Special Education No Longer 'A Place' in Dist. 46 Kids with Disabilities to Attend Neighborhood Schools
Williams, Kendra L., Daily Herald (Arlington Heights, IL)
Byline: Kendra L. Williams Daily Herald Staff Writer
The quiet halls in Oakhill Elementary School are punctured with the voices of 45 chattering children whenever the door to the largest fourth-grade classroom opens.
Teachers Kelly O'Brien and Kerry Tonge like it that way. That means their students, 11 of whom have learning disabilities, are problem-solving together.
One cannot spell "dimes" or "apples," words often mastered in first or second grade.
Another cannot memorize multiplication tables, another second-grade task.
O'Brien believes that despite their struggles, those children belong in her Streamwood classroom.
"In the real world, they don't separate out the good readers from the low readers," O'Brien said.
Starting next August, all elementary school students with learning disabilities in Elgin Area Unit District 46 can go to their neighborhood schools.
O'Brien and Tonge couldn't be happier.
"I think more and more the classes are opening up and inviting the services in," Tonge said. "Special ed is not a place anymore. It's a service."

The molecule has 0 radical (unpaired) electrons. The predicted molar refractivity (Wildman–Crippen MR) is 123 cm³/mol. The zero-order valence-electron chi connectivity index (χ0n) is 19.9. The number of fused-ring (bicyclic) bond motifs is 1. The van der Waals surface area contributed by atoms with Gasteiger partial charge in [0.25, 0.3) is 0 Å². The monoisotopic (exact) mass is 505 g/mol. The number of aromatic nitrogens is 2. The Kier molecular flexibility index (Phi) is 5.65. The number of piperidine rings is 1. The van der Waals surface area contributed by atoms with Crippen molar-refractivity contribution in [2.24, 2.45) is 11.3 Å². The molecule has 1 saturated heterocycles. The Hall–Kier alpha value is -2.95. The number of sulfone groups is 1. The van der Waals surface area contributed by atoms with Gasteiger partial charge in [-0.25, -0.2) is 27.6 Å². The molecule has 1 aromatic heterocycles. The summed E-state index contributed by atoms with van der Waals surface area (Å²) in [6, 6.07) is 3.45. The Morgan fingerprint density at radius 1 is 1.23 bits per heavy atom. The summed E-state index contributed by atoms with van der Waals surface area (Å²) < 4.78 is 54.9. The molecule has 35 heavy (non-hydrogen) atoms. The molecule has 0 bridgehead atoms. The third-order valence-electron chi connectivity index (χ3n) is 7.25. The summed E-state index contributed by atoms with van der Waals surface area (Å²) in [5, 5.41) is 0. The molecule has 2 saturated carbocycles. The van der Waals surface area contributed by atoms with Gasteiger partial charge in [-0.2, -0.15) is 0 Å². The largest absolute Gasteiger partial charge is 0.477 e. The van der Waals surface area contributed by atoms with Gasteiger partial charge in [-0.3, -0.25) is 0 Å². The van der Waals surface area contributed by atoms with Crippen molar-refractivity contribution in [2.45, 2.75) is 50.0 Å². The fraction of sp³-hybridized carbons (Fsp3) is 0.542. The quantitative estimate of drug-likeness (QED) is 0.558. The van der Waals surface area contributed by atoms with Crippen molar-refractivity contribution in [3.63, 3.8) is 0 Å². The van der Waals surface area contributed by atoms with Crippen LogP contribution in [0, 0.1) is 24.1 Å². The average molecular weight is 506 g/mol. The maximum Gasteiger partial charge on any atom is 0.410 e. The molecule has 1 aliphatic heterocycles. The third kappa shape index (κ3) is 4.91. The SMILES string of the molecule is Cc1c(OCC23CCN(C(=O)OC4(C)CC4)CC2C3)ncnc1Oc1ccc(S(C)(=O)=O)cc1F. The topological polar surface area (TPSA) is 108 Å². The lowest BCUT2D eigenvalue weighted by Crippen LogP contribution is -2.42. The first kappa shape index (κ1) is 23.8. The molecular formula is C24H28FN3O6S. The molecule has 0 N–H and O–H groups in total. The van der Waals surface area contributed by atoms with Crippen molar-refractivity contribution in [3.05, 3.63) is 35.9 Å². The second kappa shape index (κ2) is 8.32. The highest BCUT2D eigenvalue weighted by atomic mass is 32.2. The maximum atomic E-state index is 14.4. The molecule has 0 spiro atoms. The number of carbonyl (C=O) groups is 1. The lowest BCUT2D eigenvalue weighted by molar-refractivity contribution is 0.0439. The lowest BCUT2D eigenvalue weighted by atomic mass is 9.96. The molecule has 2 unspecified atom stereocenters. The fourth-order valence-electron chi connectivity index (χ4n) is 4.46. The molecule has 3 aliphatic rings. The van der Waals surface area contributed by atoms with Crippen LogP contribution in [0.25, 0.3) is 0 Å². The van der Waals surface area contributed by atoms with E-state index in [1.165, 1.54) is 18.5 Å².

Right now, about 200 of the approximately 1,050 elementary school children with learning disabilities are bused to schools with special education classrooms.
Nationally, about five percent of the population has a learning disability, meaning people with average or above average intelligence test way below expected in a particular subject area.
Children with learning disabilities often have behavior problems because they are frustrated with their lack of progress in school.
The change in District 46's policy means each of the elementary schools will see, on average, an additional 11 to 12 students enroll for the 1999-2000 school year.
It also means each building will have to decide how they will teach the children.
Contrary to the rumors, District 46 is not requiring schools to place children with learning disabilities in regular education classrooms.
If separate rooms will best serve those special needs, so be it, said Maria Smith, director of special education in District 46.
But if children could succeed in regular rooms with the help of special aides, that is where they should be, Smith added. …